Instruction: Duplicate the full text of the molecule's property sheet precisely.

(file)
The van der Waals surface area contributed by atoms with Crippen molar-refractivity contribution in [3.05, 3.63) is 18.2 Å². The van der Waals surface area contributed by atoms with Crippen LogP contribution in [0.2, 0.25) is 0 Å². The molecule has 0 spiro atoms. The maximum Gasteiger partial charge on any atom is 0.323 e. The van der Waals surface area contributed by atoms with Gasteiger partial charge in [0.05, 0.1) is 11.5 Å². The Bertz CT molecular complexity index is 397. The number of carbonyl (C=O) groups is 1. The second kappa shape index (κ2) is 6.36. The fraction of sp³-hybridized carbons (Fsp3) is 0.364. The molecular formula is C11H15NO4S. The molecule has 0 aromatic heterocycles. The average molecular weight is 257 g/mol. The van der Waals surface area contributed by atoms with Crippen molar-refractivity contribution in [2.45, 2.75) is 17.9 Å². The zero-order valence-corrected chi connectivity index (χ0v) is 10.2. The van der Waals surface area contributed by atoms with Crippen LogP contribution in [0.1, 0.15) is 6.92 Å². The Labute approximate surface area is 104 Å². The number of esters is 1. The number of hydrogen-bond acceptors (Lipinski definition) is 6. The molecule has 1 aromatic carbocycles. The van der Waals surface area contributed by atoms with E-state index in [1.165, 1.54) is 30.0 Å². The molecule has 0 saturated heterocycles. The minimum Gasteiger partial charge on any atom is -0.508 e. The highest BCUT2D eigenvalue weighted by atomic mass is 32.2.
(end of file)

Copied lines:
The van der Waals surface area contributed by atoms with Crippen molar-refractivity contribution in [3.05, 3.63) is 18.2 Å². The van der Waals surface area contributed by atoms with Crippen LogP contribution in [0.2, 0.25) is 0 Å². The molecule has 0 spiro atoms. The maximum Gasteiger partial charge on any atom is 0.323 e. The van der Waals surface area contributed by atoms with Gasteiger partial charge in [0.05, 0.1) is 11.5 Å². The Bertz CT molecular complexity index is 397. The number of carbonyl (C=O) groups is 1. The second kappa shape index (κ2) is 6.36. The fraction of sp³-hybridized carbons (Fsp3) is 0.364. The molecular formula is C11H15NO4S. The molecule has 0 aromatic heterocycles. The average molecular weight is 257 g/mol. The van der Waals surface area contributed by atoms with Crippen molar-refractivity contribution in [2.45, 2.75) is 17.9 Å². The zero-order valence-corrected chi connectivity index (χ0v) is 10.2. The van der Waals surface area contributed by atoms with Crippen LogP contribution in [0.1, 0.15) is 6.92 Å². The Labute approximate surface area is 104 Å². The number of esters is 1. The number of hydrogen-bond acceptors (Lipinski definition) is 6. The molecule has 1 aromatic carbocycles. The van der Waals surface area contributed by atoms with E-state index in [1.165, 1.54) is 30.0 Å². The molecule has 0 saturated heterocycles. The minimum Gasteiger partial charge on any atom is -0.508 e. The highest BCUT2D eigenvalue weighted by atomic mass is 32.2.